You sleep on your belly and poop on your jammies almost every night. You burp loudly like your aunts and fart like an adult.
We can’t believe how much we love you. You’re our favorite girl and we can’t picture life before or without you.
Right now you’re sleeping snuggled on my shoulder and I couldn’t be happier or more thankful.
Your second month was a big one. You hold up your head and roll over. You want to crawl so badly! You still have all your hair and have grown out of almost all of your newborn things. You had your first little virus and your mom felt like a mama bear for the first time.
It was an early start to your 3rd month. It’s been the busiest couple of weeks for your dad and me and you have slept the worst.
Last night, though, your terrible sleep had me awake at just the right time. You see, little girl, you’re at camp. In New Mexico. With 300 kids. One of this kids needed help at 1:44am. Exactly when you were finishing your late night snack.
It’s the first night of 4 here, and I’d be lying if I wasn’t counting them all down. We have no idea what we’re doing and this week is reminding us how much we need God. As I texted with the mom of the student who needed something in the wee hours of the morning, I realized I’ll need faith no matter how you turn out or what age you are.
And I don’t mean the generic “I need faith” sort of thing. I mean the, “I’m drowning and it’s my only lifeline” sort of faith. Whether you’re a great kid with a disease or a tough kid who makes bold, bad decisions, or just a 3 month old at a summer camp, we’d all be lost without Jesus. It’s the only thing keeping us above the waves.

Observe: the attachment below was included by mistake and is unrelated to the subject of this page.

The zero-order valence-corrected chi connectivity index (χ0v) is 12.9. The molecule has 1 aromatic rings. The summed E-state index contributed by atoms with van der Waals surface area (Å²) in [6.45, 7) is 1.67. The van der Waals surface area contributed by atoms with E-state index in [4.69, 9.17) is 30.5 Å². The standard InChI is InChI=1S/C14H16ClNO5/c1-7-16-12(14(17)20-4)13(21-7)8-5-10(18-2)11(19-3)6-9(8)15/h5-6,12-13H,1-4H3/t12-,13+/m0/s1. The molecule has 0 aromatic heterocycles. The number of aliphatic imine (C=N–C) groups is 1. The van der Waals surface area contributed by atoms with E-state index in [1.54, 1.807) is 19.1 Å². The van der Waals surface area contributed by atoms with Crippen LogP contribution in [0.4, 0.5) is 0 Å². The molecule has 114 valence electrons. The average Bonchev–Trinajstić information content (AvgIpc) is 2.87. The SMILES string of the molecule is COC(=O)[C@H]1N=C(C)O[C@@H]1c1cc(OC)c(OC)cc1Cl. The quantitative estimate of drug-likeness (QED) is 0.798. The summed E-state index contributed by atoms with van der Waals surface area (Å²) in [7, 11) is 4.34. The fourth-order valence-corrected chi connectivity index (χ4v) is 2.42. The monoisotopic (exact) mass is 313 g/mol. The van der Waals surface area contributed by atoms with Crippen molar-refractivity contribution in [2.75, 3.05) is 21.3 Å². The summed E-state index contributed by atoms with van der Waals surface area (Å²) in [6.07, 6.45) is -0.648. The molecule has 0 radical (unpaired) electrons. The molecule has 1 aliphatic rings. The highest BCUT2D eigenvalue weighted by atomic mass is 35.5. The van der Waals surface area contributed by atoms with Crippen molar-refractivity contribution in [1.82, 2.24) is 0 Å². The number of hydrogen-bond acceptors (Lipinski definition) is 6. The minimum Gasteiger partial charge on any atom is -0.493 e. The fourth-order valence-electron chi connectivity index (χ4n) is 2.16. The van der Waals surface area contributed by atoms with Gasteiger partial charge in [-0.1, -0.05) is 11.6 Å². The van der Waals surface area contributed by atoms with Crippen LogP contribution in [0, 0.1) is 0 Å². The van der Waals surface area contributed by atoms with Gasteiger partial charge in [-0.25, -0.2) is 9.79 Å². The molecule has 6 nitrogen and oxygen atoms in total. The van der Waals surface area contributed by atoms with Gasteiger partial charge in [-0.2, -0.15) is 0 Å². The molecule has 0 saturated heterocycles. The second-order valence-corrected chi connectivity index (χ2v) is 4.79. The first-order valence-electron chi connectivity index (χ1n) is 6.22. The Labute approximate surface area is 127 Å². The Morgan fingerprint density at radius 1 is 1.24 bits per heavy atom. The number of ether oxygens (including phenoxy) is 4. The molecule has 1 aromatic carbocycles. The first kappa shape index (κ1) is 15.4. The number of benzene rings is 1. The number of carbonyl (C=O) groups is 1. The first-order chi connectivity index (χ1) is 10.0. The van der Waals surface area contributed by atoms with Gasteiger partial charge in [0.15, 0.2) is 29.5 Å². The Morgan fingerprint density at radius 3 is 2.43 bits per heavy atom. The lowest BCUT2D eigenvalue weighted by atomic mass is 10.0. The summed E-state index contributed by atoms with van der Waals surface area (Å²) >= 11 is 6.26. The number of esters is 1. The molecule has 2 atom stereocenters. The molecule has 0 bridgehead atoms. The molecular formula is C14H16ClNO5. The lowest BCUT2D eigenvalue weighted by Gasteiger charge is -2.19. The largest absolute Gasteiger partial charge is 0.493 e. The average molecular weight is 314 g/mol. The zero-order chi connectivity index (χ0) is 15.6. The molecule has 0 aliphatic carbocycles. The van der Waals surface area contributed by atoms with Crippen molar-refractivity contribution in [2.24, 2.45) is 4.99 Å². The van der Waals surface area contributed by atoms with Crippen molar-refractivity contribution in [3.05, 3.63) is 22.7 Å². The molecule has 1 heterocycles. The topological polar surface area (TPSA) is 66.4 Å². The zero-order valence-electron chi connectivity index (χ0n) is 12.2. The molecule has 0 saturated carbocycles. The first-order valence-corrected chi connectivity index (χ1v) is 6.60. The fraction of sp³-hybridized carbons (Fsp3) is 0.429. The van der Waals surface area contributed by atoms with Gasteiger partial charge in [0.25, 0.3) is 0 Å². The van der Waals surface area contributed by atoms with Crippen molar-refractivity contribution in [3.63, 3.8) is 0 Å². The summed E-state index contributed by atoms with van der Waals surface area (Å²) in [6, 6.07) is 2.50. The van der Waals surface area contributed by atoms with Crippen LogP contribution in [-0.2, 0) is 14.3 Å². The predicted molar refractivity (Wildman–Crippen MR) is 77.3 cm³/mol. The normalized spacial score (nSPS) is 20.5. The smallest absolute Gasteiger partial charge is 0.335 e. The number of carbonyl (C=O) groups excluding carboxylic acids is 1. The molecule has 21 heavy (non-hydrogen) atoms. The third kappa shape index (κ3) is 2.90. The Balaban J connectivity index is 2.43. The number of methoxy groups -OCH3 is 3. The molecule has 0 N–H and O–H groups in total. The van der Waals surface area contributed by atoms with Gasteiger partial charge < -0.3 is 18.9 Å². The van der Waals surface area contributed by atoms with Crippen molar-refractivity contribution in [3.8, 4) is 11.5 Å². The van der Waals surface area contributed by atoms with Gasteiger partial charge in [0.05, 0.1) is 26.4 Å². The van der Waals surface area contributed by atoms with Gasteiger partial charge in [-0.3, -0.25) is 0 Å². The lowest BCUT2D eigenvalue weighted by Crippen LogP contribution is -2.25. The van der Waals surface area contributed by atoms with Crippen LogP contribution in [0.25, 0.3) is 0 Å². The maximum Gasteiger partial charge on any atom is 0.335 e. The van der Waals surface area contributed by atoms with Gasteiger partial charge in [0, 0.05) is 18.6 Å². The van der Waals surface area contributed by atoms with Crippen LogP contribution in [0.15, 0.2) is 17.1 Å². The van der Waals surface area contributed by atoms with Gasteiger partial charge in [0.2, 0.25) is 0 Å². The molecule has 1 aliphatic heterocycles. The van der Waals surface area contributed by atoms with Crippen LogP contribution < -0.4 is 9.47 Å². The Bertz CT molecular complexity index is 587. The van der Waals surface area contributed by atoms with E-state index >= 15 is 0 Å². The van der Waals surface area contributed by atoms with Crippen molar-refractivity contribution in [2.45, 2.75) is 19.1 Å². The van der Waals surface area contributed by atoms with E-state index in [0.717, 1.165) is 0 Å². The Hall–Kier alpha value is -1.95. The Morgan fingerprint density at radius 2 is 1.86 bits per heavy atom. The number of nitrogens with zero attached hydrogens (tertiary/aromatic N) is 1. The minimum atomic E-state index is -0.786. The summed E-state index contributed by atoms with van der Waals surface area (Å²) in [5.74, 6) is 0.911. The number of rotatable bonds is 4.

You are such a good baby. I love you with my whole heart, Everly Alice.
Yesterday we sat under clear skies and celebrated one of our friends marry the man perfectly suited for her. Both dads gave beautiful speeches remembering the day their kids were born and shared how thankful they were that their kids found each other.
The father-daughter dance was the same one that everyone uses – the country twang of “I Held Her First” by some artist who’s made a lot of money playing on peoples emotions (I don’t know his name because nobody likes country music).
I looked over at Tuck holding our little girl and can’t even imagine that someday she might be in her twenties in a white dress with another man she loves. When we got home, we talked about if Everly’s future husband was already alive and walking. Before we put her to bed, Tuck prayed for him – that he would be good and strong and love Jesus.
For now, we’ll just do our best to love our little girl and love each other. And we’ll cross “someday” when we get there.
Today you’re two months old. Today, we also packed you and all your junk up for the first time to dog sit for two weeks. I wrestled your pack and play/bed to the ground and back up again. You woke up for the first time at church. Your dad helped you stand up and move one leg at a time like you were walking. I wanted to get you on Ellen.